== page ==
Marghanita Laski: Little Boy Lost for #PersephoneReadathon

I found out rather late that this weekend would be a mini-readathon of Persephone books, but I have a few unread ones on my shelf, so couldn’t resist joining in. Little Boy Lost by Marghanita Laski is reasonably short, and I had enjoyed my other foray into Laski’s work The Victorian Chaise-Longue, so I had a nice lie-in on Saturday (which hasn’t happened in ages) and devoured almost half of it, to be followed by more of the same on Sunday morning.

It is a very simple story of the search for a missing child: Hilary Wainwright had to leave his wife and child behind in France during the war. His wife died and his two-year old son disappeared, so he is now trying to retrace him. Pierre, a former resistance fighter who knew his wife, helps piece together the probable escape route for the child and they trace him (or a boy who corresponds closely to their reconstructed story) to an orphanage in the north of France. Hilary goes there to meet the boy, and decide if he is his son and therefore worthy of being rescued.

This book was written soon after the end of the Second World War and it’s a candid, uncomfortable portrait of a world that has been reduced to rubble both literally and metaphorically. The contrast between the relatively shielded world of England and the devastation of most of continental Europe is stark. The nephews and nieces pouting under the Christmas tree because their presents were not exactly what they expected are the counterpoint of the little boy Jean and his pathetic little collection of ‘treasures’: a pine cone, a marble with all its colour rubbed away and a headless swan.

Laski is extremely good at observing a certain class of Englishman and their romanticised notions of France. They suffer to see France in ruins because of what they have lost, as much as for the sake of the inhabitants.

Yet where those ruins now stood, the people who were part of the nation he regarded as the most civilised in the world had led full satisfactory lives, eating with informed pleasure, arguing with informed logic, strolling up and down in the warm summer evenings, sitting at cafes and watching the promenade pass by… It seemed to Hilary that bomb damage in a French town was a greater tragedy than elsewhere because here the way of life destroyed was in complete antithesis to all that bombs were trying to achieve.

Good though she is at depicting the self-centredness of this type of Englishman abroad, Laski is also unsparing in her depiction of a country that has had to suffer the humiliation of conquest, where people have had to make choices about collaborating with their invaders or resisting. She raises the question: ‘What would you have done under the circumstances?’ Given that Hilary cannot resist the lure of the black market at his hotel in France in order to get better dinners and coffee, even though he knows it is morally wrong and depriving the poorer people of food, I suspect the answer is: ‘Chosen the easy route.’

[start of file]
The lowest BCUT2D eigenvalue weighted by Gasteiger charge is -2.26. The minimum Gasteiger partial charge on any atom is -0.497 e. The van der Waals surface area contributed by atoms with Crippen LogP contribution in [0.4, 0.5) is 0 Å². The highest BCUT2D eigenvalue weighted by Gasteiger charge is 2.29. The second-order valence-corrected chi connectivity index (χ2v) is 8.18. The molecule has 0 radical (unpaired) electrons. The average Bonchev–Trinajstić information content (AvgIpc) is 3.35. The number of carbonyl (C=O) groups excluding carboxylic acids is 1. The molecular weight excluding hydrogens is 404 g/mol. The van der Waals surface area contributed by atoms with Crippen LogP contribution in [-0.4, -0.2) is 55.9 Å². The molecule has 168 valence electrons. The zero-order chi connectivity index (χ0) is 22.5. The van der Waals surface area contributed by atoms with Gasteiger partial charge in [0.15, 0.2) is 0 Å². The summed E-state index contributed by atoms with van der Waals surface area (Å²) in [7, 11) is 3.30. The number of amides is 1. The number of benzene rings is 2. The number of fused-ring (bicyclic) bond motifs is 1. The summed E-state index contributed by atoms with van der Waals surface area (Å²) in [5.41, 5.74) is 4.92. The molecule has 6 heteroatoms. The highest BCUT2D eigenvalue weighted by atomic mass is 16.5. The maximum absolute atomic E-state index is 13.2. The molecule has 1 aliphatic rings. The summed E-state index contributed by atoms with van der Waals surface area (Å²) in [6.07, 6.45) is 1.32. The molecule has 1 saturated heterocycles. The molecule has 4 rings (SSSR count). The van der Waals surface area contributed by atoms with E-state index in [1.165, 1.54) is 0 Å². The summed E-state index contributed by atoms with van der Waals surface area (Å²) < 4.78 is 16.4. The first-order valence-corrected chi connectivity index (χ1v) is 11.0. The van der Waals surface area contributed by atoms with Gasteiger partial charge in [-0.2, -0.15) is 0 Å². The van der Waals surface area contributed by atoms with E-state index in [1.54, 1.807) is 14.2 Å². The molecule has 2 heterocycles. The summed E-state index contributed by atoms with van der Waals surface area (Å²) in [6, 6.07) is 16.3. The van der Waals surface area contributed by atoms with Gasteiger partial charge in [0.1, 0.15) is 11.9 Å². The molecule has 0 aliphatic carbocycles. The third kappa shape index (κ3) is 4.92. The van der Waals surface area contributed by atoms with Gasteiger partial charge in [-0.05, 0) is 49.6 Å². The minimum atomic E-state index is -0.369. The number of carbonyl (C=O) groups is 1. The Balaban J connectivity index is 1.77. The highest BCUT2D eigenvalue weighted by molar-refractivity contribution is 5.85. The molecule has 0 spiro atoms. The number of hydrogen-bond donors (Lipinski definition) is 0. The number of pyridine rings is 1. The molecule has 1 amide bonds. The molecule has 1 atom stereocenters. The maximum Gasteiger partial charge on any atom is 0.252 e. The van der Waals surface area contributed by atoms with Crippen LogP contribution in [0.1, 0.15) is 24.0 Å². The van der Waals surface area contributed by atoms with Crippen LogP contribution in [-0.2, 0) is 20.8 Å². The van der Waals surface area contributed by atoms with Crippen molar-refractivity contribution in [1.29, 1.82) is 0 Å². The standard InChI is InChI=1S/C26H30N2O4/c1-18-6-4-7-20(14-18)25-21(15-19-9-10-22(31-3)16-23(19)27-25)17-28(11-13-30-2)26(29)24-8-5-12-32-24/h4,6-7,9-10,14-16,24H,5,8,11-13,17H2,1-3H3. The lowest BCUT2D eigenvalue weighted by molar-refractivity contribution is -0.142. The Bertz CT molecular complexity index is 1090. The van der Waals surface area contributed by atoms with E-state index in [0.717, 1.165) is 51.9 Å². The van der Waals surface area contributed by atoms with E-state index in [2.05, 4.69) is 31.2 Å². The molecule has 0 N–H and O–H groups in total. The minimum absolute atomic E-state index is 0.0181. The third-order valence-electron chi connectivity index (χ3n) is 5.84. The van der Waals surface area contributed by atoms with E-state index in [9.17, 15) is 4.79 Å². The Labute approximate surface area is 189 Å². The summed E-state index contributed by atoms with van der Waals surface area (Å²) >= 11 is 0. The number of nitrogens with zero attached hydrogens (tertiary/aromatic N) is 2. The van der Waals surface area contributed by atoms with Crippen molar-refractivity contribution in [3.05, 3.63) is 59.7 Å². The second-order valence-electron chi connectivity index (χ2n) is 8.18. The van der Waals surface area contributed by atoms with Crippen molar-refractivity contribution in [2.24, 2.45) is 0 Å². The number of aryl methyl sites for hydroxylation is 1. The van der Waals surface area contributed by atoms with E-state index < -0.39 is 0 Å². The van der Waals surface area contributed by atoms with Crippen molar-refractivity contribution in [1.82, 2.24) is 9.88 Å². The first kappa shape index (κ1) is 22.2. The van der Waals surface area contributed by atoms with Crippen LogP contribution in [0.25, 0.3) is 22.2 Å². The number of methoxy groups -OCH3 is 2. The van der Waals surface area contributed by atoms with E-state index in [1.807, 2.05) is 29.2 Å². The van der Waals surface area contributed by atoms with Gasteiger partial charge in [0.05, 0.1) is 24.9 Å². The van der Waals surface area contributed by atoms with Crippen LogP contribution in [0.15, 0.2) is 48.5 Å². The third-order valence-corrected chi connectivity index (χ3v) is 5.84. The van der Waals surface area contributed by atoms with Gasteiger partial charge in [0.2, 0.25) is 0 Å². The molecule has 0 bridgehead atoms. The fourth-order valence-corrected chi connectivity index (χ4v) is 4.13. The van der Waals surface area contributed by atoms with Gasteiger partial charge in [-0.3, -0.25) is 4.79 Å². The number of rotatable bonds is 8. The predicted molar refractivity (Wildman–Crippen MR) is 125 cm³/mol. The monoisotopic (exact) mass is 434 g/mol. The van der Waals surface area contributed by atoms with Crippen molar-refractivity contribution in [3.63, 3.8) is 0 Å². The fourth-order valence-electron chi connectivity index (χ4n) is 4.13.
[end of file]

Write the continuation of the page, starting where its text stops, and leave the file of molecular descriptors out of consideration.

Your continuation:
The receptionist who so politely gave me my fiche to fill in – had he performed the same service for Germans, bowing without a trace of hate on his face, without hate even in his heart? Is it even possible that it is I, not the German, whom he hates?

He burst out to Pierre as soon as the porter had put down the bag and closed the door, ‘Don’t you wonder, with every stranger you meet, what he did under the Occupation?’

‘Oh yes,’ said Pierre promptly, ‘but automatically now and without caring about the answer. I’m tired with “collaborationist” as a term of abuse; we each did under the Germans what we were capable of doing; what that was, was settled long before they arrived.’

The orphan boy Jean is so appealing that my maternal instincts were instantly aroused. I would have wrapped him up in something warm without a second thought and taken him home with me. But Hilary is careful and cautious and wants to make sure not only that this is indeed his son, but that he is still capable of loving someone and of being loved. In actual fact, he is far more of the lost boy of the title than the thin little waif Jean… but dearie me, is it hard to empathise with him! I could barely resist the impulse to say: you are a grown-up, you haven’t gone through half of the hardships this child has had to endure, just get over yourself and show some compassion!